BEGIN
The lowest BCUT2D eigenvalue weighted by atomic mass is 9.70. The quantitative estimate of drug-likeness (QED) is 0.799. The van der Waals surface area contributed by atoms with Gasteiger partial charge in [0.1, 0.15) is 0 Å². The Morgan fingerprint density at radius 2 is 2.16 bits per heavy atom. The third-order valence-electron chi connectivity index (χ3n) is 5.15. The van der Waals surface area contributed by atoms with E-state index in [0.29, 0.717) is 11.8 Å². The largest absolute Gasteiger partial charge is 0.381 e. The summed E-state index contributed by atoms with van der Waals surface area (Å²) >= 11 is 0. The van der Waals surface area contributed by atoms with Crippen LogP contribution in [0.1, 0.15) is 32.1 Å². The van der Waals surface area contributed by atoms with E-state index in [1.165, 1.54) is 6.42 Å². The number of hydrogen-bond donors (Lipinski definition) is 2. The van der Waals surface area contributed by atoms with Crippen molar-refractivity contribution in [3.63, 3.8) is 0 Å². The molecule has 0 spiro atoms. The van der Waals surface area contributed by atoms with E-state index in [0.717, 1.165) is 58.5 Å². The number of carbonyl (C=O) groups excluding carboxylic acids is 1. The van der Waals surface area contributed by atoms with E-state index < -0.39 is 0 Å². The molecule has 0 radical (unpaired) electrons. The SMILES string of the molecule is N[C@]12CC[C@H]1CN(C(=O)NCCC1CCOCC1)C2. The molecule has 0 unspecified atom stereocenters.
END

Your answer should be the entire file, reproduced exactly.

The lowest BCUT2D eigenvalue weighted by atomic mass is 9.70. The quantitative estimate of drug-likeness (QED) is 0.799. The van der Waals surface area contributed by atoms with Gasteiger partial charge in [0.1, 0.15) is 0 Å². The Morgan fingerprint density at radius 2 is 2.16 bits per heavy atom. The third-order valence-electron chi connectivity index (χ3n) is 5.15. The van der Waals surface area contributed by atoms with E-state index in [0.29, 0.717) is 11.8 Å². The largest absolute Gasteiger partial charge is 0.381 e. The summed E-state index contributed by atoms with van der Waals surface area (Å²) >= 11 is 0. The van der Waals surface area contributed by atoms with Crippen LogP contribution in [0.1, 0.15) is 32.1 Å². The van der Waals surface area contributed by atoms with E-state index in [1.165, 1.54) is 6.42 Å². The number of hydrogen-bond donors (Lipinski definition) is 2. The van der Waals surface area contributed by atoms with Crippen molar-refractivity contribution in [3.63, 3.8) is 0 Å². The molecule has 0 spiro atoms. The van der Waals surface area contributed by atoms with E-state index in [0.717, 1.165) is 58.5 Å². The number of carbonyl (C=O) groups excluding carboxylic acids is 1. The van der Waals surface area contributed by atoms with E-state index < -0.39 is 0 Å². The molecule has 0 radical (unpaired) electrons. The SMILES string of the molecule is N[C@]12CC[C@H]1CN(C(=O)NCCC1CCOCC1)C2. The molecule has 0 unspecified atom stereocenters.